Most often, though, people caught Mark, as he so often caught many of us, doing what he did best: taking pictures, and editing and saving and posting pictures, like in this one by JoAnne in Amman, Jordan

 and in this one by JoAnne on the Sea of Galilee

 and in this one by Cindy on the Sea of Galilee

and in this one by JoAnne at the Gloria Hotel in Jerusalem

 and in these two by Father Rob.

All that being shown and said, Mark has done a remarkable service and a remarkably good job of capturing the moments, the people, the emotions and the HOPEs of our Cincinnati teacher-pilgrims and our Palestinian teacher-friends during the HOPE Pilgrimage 2012. Acknowledging Mark’s work on the back end of so many photos and memories, on the front end we all want to express to him our gratitude, appreciation and admiration.

By the way, Mark, “Mom” (Nancy) especially wants you to know how much she loves you, as can be seen on her face (and yours) in this photo of the two of you, taken by JoAnne at the Dome of the Rock.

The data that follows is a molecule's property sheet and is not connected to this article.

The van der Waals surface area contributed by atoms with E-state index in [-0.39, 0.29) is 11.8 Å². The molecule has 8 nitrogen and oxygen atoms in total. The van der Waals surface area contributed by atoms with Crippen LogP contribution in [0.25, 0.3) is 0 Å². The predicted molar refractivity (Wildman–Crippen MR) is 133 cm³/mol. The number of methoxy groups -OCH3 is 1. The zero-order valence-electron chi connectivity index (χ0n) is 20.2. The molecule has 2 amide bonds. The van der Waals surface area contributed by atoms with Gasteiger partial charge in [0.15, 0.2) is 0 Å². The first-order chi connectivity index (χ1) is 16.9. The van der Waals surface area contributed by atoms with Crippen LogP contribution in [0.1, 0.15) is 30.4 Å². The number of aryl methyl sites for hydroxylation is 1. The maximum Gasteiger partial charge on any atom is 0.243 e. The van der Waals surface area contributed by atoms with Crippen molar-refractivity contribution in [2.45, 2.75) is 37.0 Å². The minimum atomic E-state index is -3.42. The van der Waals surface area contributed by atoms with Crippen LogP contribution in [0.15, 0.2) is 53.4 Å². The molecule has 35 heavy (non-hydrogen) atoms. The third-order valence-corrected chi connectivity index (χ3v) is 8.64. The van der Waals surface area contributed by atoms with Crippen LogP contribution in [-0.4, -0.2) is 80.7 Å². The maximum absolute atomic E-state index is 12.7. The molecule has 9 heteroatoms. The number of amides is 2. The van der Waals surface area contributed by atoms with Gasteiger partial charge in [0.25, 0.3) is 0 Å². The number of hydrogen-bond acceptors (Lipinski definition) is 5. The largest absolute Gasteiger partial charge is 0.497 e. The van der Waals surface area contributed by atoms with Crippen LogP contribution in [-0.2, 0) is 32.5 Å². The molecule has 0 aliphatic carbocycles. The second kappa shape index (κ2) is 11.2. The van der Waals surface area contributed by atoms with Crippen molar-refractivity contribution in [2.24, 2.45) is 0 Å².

“We are at the Sea of Galilee”

31 Dec

Father James Martin, S.J., takes us on pilgrimage to the Holy Land.

The title of this video on YouTube is: “Pilgrimage to the Holy Land, Part 1.” That means there must be at least one more. Yes!

I can’t help myself, being pastor of St. Andrew. I must mention that “St. Peter’s house” is also “St. Andrew’s house.”

The Cure of Simon’s Mother-in-Law in Mark 1:29-31 — “On leaving the synagogue he entered the house of Simon and Andrew with James and John. Simon’s mother-in-law lay sick with a fever. They immediately told him about her. He approached, grasped her hand, and helped her up. Then the fever left her and she waited on them.”

Sorry, I couldn’t resist. He is “our” Andrew, after all.